Since I moved here, my cat has been hiding under my bed. He is a big cat, so he doesn't fit easily under the bed, but apparently that has become preferable to facing the rest of the world. I kind of know how he feels. I haven't been hiding under my bed (because I definitely wouldn't fit!) but part of me wants to just crawl into a corner and curl up in a ball all by myself. The other part of me is wandering around a bit aimlessly, needing to get out of my new apartment and explore what is around me. Except that I don't know my way around yet, so I don't know where to go. One of my new roommates showed me around a little bit yesterday. Friends have been calling to see how I am doing. I have gotten several e-mails checking up on me. I love all the contact and really thrive on it right now. For someone who needs a good bit of alone time each day, right now I am enjoying every second of interaction. I am unpacking bit by bit, putting stuff away, finding new places for things, organizing and adjusting and putting my own touches on the place. It is weird to put personal items into an apartment that I don't see as mine yet - I still feel like a guest here. I hope it will be my home soon. I am taking inventory of the positive things here - I have an actual bathtub, and the washer and dryer is full-size, rather than a mini one in the kitchen. The apartment has beautiful hardwood floors and lots of personality. That's a few things. I needed something to look forward to, so I am off to Detroit for the weekend, where I am told there are a lot of Slurpees to be had (and I am going at the right time of year for Slurpees). When I come back, it is time to make New Jersey home. Or at least stop hiding under the bed.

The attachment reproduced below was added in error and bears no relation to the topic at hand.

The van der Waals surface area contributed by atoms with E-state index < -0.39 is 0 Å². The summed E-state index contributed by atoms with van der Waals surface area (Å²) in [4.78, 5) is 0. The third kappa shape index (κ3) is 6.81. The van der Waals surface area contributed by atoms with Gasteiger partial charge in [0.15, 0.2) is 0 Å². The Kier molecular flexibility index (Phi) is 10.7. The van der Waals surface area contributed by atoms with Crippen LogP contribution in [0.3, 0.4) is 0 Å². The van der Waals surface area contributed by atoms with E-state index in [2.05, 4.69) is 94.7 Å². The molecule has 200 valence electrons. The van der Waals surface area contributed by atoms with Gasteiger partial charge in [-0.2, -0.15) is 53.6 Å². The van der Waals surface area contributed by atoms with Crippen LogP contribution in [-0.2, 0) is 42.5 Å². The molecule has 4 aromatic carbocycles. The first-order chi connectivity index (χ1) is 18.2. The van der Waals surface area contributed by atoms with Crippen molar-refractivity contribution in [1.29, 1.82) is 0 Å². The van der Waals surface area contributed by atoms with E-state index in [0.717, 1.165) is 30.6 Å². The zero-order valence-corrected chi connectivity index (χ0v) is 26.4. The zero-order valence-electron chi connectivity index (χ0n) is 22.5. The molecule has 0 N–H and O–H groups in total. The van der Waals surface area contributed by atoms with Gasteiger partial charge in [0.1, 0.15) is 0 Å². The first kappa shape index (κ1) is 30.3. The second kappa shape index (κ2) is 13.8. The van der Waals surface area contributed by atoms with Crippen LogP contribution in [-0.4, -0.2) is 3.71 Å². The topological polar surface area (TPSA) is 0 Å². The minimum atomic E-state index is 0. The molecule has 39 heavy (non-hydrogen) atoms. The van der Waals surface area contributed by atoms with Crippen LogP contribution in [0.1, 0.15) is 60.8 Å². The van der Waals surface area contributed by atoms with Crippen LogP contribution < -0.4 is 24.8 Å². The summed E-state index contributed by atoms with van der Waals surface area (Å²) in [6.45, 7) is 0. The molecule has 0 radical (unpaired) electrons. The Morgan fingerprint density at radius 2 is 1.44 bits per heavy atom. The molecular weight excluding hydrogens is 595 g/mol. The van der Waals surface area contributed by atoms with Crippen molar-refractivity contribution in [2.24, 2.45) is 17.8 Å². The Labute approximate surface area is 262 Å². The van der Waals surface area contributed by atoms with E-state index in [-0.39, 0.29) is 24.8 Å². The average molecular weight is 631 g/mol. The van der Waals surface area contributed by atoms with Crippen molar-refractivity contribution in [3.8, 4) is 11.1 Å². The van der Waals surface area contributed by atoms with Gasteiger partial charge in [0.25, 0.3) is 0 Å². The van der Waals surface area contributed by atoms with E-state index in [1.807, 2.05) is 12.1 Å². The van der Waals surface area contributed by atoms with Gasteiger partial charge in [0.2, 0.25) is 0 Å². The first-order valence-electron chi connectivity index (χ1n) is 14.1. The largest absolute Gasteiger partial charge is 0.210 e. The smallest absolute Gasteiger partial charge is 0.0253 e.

Wednesday, August 03, 2005

Mixed Bag